Parent-teacher interviews went well. I wasn't verbally abused this time as I was last year when a parent decided his child was not doing so well because of a 'personality conflict'. How about blaming the child's failure to do any work and a tendency to disrupt others? How about realising that the 'personality clash' was only mentioned after letters went home stating the child was of concern and in danger of failing? How about this parent thinking that he (a professional) would not accept this kind of behaviour and attitude from any of his employees?
But this year went well, and I was even thanked by a number of parents for the work I was doing.
There was one comment made several times that made me think (and ultimately laugh) that night.
"My son only likes reading if it's something he's interested in."
I got to thinking about this one. Parents think I expect kids to like reading books they hate, and there is a presumption that the textbooks will be boring and not engaging. (current educational buzzword here along with 'Pedagogical')
Do I enjoy books I hate? My last entry tells of a particular book I have to teach that should never have been published. But there are other books I teach that I think are either poorly written, dull or just plain pointless. As a teacher, I end up reading these several times prior to teaching them.
Guess what parents, I only enjoy reading books about things I like too.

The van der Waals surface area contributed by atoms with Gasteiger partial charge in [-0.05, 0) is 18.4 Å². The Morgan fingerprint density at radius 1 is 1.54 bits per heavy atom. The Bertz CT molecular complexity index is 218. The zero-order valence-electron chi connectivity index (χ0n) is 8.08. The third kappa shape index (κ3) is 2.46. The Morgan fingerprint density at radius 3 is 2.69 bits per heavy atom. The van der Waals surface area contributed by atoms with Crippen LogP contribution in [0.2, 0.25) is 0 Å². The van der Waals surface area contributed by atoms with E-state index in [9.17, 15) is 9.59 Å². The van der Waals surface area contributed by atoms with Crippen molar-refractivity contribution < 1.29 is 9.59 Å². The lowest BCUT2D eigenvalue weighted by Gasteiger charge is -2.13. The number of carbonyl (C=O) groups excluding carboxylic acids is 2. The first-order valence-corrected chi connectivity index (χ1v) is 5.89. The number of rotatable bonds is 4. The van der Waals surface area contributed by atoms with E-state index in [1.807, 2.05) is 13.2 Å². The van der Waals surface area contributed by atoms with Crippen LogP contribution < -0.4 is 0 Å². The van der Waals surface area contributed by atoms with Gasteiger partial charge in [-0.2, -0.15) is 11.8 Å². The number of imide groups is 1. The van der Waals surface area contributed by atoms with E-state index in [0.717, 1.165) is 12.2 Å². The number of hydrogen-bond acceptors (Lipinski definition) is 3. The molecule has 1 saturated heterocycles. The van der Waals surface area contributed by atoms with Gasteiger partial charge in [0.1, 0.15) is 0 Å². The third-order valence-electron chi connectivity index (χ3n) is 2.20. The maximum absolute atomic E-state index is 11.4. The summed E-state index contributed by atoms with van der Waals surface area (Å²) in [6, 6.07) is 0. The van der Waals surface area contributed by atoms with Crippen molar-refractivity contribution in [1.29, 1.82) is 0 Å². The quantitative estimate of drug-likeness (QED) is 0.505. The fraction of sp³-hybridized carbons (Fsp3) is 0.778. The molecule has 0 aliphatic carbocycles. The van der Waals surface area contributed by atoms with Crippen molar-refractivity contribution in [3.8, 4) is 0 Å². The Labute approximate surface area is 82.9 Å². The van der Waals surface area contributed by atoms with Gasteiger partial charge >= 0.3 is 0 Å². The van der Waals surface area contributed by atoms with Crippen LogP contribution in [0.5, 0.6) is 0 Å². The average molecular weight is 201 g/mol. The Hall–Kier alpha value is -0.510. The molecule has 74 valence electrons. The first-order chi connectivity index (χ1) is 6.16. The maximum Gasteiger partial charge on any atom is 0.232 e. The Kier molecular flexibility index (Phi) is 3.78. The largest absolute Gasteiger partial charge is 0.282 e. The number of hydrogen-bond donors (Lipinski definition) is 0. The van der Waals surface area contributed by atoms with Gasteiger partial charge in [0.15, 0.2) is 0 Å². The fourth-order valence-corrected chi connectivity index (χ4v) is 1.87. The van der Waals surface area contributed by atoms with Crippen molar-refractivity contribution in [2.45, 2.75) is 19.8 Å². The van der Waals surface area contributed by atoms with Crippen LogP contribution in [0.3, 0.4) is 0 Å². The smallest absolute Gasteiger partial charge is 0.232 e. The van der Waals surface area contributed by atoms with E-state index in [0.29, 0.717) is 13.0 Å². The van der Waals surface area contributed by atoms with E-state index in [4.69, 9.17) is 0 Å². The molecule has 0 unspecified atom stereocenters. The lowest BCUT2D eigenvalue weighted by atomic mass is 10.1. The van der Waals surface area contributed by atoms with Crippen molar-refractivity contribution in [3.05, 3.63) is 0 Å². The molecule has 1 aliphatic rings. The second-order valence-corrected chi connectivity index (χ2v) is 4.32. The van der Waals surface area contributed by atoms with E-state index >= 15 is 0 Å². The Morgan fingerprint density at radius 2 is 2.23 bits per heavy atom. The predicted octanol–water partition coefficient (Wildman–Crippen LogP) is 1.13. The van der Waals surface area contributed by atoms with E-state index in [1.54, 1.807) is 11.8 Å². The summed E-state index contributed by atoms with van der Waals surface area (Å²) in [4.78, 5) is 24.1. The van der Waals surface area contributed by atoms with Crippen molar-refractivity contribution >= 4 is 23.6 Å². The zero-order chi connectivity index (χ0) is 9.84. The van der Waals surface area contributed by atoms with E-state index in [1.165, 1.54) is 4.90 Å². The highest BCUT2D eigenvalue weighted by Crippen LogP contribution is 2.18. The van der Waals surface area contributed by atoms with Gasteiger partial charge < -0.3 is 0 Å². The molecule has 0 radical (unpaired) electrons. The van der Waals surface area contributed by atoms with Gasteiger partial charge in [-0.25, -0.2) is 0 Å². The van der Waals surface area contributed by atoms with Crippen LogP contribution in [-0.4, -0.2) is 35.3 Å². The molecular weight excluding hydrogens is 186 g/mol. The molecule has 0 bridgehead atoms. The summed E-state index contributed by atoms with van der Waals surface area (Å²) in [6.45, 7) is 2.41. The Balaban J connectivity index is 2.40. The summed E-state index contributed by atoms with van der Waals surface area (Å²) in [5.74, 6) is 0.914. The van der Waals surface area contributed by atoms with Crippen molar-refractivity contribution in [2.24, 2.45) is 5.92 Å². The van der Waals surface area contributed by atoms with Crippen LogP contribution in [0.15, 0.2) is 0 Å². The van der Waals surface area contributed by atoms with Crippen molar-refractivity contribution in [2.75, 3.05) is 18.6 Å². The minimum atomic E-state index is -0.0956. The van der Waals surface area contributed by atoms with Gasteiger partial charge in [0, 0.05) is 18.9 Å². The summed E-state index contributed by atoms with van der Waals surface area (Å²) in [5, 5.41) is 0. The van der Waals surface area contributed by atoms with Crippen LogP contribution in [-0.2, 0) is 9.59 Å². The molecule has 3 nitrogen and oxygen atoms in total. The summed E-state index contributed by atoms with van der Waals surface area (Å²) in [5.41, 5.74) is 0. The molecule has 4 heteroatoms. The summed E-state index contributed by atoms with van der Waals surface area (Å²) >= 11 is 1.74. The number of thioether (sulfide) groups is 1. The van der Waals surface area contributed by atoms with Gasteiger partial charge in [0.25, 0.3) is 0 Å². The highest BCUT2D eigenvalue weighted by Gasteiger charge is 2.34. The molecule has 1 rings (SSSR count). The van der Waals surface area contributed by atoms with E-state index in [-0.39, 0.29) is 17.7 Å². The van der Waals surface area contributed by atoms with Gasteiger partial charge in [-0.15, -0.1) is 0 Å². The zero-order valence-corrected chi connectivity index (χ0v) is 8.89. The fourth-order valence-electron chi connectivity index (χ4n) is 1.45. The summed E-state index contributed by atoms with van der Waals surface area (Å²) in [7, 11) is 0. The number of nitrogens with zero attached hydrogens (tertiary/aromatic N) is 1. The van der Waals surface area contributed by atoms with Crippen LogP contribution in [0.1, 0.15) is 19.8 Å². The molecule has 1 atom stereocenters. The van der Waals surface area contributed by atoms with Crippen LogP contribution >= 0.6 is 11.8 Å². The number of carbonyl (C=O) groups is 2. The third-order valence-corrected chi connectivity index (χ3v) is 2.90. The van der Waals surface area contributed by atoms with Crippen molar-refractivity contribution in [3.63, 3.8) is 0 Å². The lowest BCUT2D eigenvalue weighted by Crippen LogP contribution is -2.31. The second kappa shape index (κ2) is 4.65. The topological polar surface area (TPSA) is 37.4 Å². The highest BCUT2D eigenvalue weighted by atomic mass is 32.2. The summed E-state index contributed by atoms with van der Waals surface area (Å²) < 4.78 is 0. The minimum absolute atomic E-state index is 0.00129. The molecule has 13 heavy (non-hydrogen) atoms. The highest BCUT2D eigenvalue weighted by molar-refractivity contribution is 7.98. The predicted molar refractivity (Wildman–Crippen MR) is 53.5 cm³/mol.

And would someone tell the VCAA that sometimes we should read books just because they are beautiful and enjoyable to read?
Please, stop selecting texts for Year 12 just because they deal with issues. I'm tired of reading depressing books about suicide, cancer, rape, abuse, single parents or living through war. I see enough of it in the newspapers and on television. This is what happens when the texts are selected by a committee.
Try to include a couple of texts that tell of the joy of living. Try to choose some books that will encourage our students to read more. Select books that we read for the joy of just reading.
As well as being a very average translation, Sky Burial is slow, ponderous, and dull. (Xinran, please admit to us that this book is fiction - don't keep pretending it's a true story.) Look Both Ways has a list of characters who are all victims, where nothing really exciting actually happens. Citizen Kane is long, dull and many years out of date. A Streetcar Named Desire is similarly out of date, neither culturally nor geographically relevant and basically dull. I personally love 1984, but I'm not convinced that the kids are going to like it or get into it at all. As for the poetry - how about something interesting? William Blake, Martin Newell or Benjamin Zephaniah? (or the poetry of Bob Dylan or similar? OK, Paul Kelly came close.)
There are so many wonderful books and films out there that are interesting, relevant and fun to study.
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